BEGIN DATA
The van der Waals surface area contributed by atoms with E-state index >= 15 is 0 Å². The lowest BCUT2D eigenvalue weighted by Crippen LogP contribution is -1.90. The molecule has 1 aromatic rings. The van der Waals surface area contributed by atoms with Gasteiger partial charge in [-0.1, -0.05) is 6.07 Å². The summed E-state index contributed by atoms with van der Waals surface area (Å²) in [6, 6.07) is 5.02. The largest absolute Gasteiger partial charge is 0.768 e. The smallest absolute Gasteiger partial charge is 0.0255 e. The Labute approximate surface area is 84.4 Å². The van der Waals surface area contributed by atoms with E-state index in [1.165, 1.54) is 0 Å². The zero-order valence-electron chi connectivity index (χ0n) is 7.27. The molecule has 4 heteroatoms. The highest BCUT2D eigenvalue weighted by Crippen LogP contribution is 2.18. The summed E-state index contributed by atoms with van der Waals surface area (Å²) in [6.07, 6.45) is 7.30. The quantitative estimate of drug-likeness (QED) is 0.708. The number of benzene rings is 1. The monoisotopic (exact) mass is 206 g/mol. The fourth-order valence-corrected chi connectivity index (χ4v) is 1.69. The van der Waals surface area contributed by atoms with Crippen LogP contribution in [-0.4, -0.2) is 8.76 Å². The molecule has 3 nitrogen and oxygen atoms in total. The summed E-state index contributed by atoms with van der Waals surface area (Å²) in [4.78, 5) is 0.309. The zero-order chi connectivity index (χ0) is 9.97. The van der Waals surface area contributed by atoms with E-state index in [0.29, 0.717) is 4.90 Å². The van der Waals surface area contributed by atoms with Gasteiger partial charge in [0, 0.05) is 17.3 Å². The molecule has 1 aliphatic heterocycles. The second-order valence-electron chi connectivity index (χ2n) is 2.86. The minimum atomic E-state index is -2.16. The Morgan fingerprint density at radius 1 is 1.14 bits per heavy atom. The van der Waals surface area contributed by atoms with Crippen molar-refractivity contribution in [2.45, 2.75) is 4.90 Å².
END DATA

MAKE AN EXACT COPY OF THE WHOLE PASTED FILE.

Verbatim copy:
The van der Waals surface area contributed by atoms with E-state index >= 15 is 0 Å². The lowest BCUT2D eigenvalue weighted by Crippen LogP contribution is -1.90. The molecule has 1 aromatic rings. The van der Waals surface area contributed by atoms with Gasteiger partial charge in [-0.1, -0.05) is 6.07 Å². The summed E-state index contributed by atoms with van der Waals surface area (Å²) in [6, 6.07) is 5.02. The largest absolute Gasteiger partial charge is 0.768 e. The smallest absolute Gasteiger partial charge is 0.0255 e. The Labute approximate surface area is 84.4 Å². The van der Waals surface area contributed by atoms with E-state index in [1.165, 1.54) is 0 Å². The zero-order valence-electron chi connectivity index (χ0n) is 7.27. The molecule has 4 heteroatoms. The highest BCUT2D eigenvalue weighted by Crippen LogP contribution is 2.18. The summed E-state index contributed by atoms with van der Waals surface area (Å²) in [6.07, 6.45) is 7.30. The quantitative estimate of drug-likeness (QED) is 0.708. The number of benzene rings is 1. The monoisotopic (exact) mass is 206 g/mol. The fourth-order valence-corrected chi connectivity index (χ4v) is 1.69. The van der Waals surface area contributed by atoms with Crippen LogP contribution in [-0.4, -0.2) is 8.76 Å². The molecule has 3 nitrogen and oxygen atoms in total. The summed E-state index contributed by atoms with van der Waals surface area (Å²) in [4.78, 5) is 0.309. The zero-order chi connectivity index (χ0) is 9.97. The van der Waals surface area contributed by atoms with E-state index in [0.29, 0.717) is 4.90 Å². The van der Waals surface area contributed by atoms with Gasteiger partial charge in [0, 0.05) is 17.3 Å². The molecule has 1 aliphatic heterocycles. The second-order valence-electron chi connectivity index (χ2n) is 2.86. The minimum atomic E-state index is -2.16. The Morgan fingerprint density at radius 1 is 1.14 bits per heavy atom. The van der Waals surface area contributed by atoms with Crippen molar-refractivity contribution in [2.45, 2.75) is 4.90 Å².